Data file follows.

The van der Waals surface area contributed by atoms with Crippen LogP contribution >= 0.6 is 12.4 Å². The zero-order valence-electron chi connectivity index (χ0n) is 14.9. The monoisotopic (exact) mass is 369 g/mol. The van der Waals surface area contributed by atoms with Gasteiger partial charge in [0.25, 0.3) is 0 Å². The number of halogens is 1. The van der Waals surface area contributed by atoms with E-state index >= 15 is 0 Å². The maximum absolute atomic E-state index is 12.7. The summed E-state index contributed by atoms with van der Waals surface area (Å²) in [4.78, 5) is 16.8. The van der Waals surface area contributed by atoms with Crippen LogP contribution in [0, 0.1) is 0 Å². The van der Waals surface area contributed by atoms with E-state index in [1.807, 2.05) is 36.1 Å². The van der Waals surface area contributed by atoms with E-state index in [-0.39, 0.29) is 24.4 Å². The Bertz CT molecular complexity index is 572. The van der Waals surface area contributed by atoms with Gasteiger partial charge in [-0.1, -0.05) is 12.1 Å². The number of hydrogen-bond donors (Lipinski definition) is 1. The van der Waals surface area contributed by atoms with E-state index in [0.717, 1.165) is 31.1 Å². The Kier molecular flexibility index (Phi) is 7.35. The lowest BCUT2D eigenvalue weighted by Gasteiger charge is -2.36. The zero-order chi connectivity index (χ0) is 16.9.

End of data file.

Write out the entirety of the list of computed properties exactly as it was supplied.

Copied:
The van der Waals surface area contributed by atoms with Crippen LogP contribution >= 0.6 is 12.4 Å². The zero-order valence-electron chi connectivity index (χ0n) is 14.9. The monoisotopic (exact) mass is 369 g/mol. The van der Waals surface area contributed by atoms with Gasteiger partial charge in [0.25, 0.3) is 0 Å². The number of halogens is 1. The van der Waals surface area contributed by atoms with E-state index >= 15 is 0 Å². The maximum absolute atomic E-state index is 12.7. The summed E-state index contributed by atoms with van der Waals surface area (Å²) in [4.78, 5) is 16.8. The van der Waals surface area contributed by atoms with Crippen LogP contribution in [0, 0.1) is 0 Å². The van der Waals surface area contributed by atoms with E-state index in [1.807, 2.05) is 36.1 Å². The van der Waals surface area contributed by atoms with E-state index in [-0.39, 0.29) is 24.4 Å². The Bertz CT molecular complexity index is 572. The van der Waals surface area contributed by atoms with Gasteiger partial charge in [-0.1, -0.05) is 12.1 Å². The number of hydrogen-bond donors (Lipinski definition) is 1. The van der Waals surface area contributed by atoms with E-state index in [0.717, 1.165) is 31.1 Å². The Kier molecular flexibility index (Phi) is 7.35. The lowest BCUT2D eigenvalue weighted by Gasteiger charge is -2.36. The zero-order chi connectivity index (χ0) is 16.9.